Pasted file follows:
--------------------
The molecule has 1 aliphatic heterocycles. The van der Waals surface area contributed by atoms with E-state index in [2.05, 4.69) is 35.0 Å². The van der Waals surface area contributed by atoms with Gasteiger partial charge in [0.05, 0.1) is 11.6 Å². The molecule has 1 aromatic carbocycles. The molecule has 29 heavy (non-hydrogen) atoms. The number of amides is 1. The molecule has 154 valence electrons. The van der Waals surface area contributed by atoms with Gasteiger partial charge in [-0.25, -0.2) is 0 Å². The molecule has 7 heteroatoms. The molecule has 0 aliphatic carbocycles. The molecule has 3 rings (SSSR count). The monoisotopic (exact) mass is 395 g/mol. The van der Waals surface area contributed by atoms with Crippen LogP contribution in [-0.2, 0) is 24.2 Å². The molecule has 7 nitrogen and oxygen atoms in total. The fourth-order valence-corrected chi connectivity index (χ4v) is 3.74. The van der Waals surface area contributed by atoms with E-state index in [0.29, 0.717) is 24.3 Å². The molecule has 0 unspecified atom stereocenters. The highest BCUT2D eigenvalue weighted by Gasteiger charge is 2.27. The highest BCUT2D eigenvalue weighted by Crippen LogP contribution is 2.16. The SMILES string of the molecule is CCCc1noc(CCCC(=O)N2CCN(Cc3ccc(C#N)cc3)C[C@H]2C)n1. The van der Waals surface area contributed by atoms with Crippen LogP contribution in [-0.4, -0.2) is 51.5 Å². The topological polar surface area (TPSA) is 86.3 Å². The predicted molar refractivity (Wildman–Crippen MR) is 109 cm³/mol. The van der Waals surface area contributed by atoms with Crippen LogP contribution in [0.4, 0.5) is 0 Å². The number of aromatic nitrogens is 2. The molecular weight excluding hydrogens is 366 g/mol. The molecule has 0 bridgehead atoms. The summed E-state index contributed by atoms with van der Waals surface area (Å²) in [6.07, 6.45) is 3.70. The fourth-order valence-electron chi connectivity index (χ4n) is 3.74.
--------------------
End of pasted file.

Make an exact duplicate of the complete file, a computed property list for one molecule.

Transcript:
The molecule has 1 aliphatic heterocycles. The van der Waals surface area contributed by atoms with E-state index in [2.05, 4.69) is 35.0 Å². The van der Waals surface area contributed by atoms with Gasteiger partial charge in [0.05, 0.1) is 11.6 Å². The molecule has 1 aromatic carbocycles. The molecule has 29 heavy (non-hydrogen) atoms. The number of amides is 1. The molecule has 154 valence electrons. The van der Waals surface area contributed by atoms with Gasteiger partial charge in [-0.25, -0.2) is 0 Å². The molecule has 7 heteroatoms. The molecule has 0 aliphatic carbocycles. The molecule has 3 rings (SSSR count). The monoisotopic (exact) mass is 395 g/mol. The van der Waals surface area contributed by atoms with Crippen LogP contribution in [-0.2, 0) is 24.2 Å². The molecule has 7 nitrogen and oxygen atoms in total. The fourth-order valence-corrected chi connectivity index (χ4v) is 3.74. The van der Waals surface area contributed by atoms with E-state index in [0.29, 0.717) is 24.3 Å². The molecule has 0 unspecified atom stereocenters. The highest BCUT2D eigenvalue weighted by Gasteiger charge is 2.27. The highest BCUT2D eigenvalue weighted by Crippen LogP contribution is 2.16. The SMILES string of the molecule is CCCc1noc(CCCC(=O)N2CCN(Cc3ccc(C#N)cc3)C[C@H]2C)n1. The van der Waals surface area contributed by atoms with Crippen LogP contribution in [-0.4, -0.2) is 51.5 Å². The topological polar surface area (TPSA) is 86.3 Å². The predicted molar refractivity (Wildman–Crippen MR) is 109 cm³/mol. The van der Waals surface area contributed by atoms with Crippen LogP contribution in [0.4, 0.5) is 0 Å². The number of aromatic nitrogens is 2. The molecular weight excluding hydrogens is 366 g/mol. The molecule has 0 bridgehead atoms. The summed E-state index contributed by atoms with van der Waals surface area (Å²) in [6.07, 6.45) is 3.70. The fourth-order valence-electron chi connectivity index (χ4n) is 3.74.